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COMMENTS
BY Alyse

Choose Cherries For Your Health

With the LA marathon around the corner, this week’s nutritionbite is dedicated to all of you runners out there who are looking to get a “nutritional edge” on fueling up for your runs and reducing exercise-related inflammation after them. Being a huge fan of cherries,  I am happy to be working with the Red Recovery team (www.choosecherries.com) to spread the word on this powerful super fruit that is packed with antioxidants. Read on to learn how consuming cherries may help you better fuel for and recover from your workouts.

NUTRITIONAL FACTS AND FIGURES

Cherry Nutrients

All fruits are rich in antioxidants, but cherries are loaded in specific antioxidants, called anthocyanins, which give cherries their bright red color. Cherries have the highest levels of the antioxidants anthocyanins 1 and 2 (compared to any other fruit) which have been shown to relieve the pain associated with inflammation. Also, cherries are a great source of carbohydrates (as all fruits are) and are a great choice when fueling before and refueling after workouts.

Research

Researchers from Oregon Health & Science University presented a study at the American College of Sports Medicine Conference in Seattle, Wash.1 showing that runners who drank cherry juice could help ease their post-workout pain. In the study of 60 healthy adults aged 18-50, those who drank 10.5 ounces cherry juice (CHERRish 100% Montmorency cherry juice) twice a day for seven days prior to and on the day of a long-distance relay had significantly less muscle pain following the race than those who drank another fruit juice beverage. Post-exercise pain can often indicate muscle damage or debilitating injuries.

While more research is needed to fully understand the effects of cherry juice, researchers say the early findings indicate cherries may work like common medications used by runners to alleviate post-exercise inflammation. To help relieve pain and inflammation after exercise, many runners rely on rest, ice, compression and elevation, as well as traditional NSAIDS (non-steroidal anti-inflammatory drugs). Since taking any medication can have potential negative side effects, consuming natural anti-inflammatory alternatives, like cherries, for reducing muscle inflammation, is a great alternative.

How to incorporate cherries into your diet (and how much)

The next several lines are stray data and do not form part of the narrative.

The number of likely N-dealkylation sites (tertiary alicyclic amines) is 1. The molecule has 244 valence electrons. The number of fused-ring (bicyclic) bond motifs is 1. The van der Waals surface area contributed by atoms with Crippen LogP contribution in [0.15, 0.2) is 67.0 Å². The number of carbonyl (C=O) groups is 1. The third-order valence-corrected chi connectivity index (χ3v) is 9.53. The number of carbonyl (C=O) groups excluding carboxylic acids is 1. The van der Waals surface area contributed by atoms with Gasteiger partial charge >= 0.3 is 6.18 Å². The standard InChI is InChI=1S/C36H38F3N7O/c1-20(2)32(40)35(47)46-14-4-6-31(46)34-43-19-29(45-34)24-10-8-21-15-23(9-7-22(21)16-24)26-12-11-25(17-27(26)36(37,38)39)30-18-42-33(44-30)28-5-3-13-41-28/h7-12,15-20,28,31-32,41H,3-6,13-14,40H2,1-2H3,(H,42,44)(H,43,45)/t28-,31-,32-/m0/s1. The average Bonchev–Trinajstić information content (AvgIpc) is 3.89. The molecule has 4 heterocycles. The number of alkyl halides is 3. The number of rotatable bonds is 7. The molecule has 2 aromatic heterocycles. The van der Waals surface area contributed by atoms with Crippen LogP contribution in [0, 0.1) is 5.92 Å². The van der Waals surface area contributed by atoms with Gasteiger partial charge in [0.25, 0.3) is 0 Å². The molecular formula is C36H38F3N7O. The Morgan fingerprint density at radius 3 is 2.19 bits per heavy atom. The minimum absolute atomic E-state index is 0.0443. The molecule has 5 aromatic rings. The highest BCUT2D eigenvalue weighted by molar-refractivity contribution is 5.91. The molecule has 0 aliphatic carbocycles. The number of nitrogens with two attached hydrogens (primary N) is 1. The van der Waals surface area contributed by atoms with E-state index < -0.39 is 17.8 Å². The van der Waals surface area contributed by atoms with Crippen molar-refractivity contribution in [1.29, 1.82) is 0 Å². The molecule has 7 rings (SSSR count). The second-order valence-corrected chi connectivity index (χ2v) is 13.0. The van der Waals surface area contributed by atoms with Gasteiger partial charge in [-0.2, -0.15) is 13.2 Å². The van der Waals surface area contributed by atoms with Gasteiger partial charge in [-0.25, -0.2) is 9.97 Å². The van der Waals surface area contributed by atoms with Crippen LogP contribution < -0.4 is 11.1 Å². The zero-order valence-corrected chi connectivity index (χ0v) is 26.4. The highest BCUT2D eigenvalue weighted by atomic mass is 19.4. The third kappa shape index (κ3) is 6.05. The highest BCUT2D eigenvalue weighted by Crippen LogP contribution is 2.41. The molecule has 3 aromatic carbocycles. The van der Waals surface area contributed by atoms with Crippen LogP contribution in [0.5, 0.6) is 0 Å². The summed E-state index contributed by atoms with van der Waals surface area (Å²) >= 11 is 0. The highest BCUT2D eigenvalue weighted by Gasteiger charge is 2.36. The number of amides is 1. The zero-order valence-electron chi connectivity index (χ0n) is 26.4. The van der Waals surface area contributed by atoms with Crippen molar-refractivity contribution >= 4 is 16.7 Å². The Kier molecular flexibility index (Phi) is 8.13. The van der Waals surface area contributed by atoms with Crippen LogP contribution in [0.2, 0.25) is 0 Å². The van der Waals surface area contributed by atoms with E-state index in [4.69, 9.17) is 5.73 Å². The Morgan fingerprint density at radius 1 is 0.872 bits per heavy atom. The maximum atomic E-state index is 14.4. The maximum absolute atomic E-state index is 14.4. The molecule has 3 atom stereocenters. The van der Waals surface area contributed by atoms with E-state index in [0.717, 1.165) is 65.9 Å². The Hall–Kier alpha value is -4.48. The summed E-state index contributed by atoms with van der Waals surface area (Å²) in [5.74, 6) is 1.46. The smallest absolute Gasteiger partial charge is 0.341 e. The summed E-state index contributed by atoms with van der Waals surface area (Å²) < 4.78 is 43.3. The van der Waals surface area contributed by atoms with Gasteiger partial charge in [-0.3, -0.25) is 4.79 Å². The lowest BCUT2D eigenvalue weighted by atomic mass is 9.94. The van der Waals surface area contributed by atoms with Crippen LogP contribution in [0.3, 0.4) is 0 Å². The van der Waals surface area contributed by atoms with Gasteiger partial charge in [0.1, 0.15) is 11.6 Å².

Cherries are available year-round as dried, frozen and juice… and are versatile enough to use in numerous snacks before and after your workouts. They offer the carbohydrates and antioxidants you need to fuel-up, refuel and decrease inflammation.  While there is no clear guideline on how many cherries it takes to reap the benefits, experts suggest that 1-2 servings of cherries daily should do the trick.  One serving of cherries is equal to ½ cup dried cherries, 1 cup frozen cherries, 8 ounces cherry juice or 2 tablespoons cherry juice concentrate.   Here are some suggestions for incorporating cherries into your diet:

Pre-Workout:

  • Grab a single-serve bottle of 100% cherry juice or fill a water bottle with diluted cherry juice concentrate as you head out to the gym
  • Take a handful of dried cherries as a grab-and-go snack, or a granola bar made with dried cherries
  • Add dried cherries to a bowl of whole grain oatmeal or cold cereal
  • Keep a bag of frozen cherries in the freezer and thaw them for a few minutes to combine with low fat vanilla yogurt and whole grain cereal for a tasty parfait.

Post-Workout:

  • Make a “trail mix” of dried cherries, pretzels, nuts and cereal
  • Create a smoothie: blend frozen cherries with cherry juice concentrate and low fat yogurt

ALYSE’S ADVICE

Whether you have been training for a marathon or are simply a recreational runner, cherries can play a vital role pre-workout (for fuel) and post-workout (to aid recovery). For other great ideas on how to incorporate tart cherries into your daily diet and around your workouts, check out the recipes on www.choosecherries.com.

1 Kuehl KS, Chestnutt J, Elliot DL, Lilley C. Efficacy of tart cherry juice in reducing muscle pain after strenuous exercise. American College of Sports Medicine. 851. May, 2009.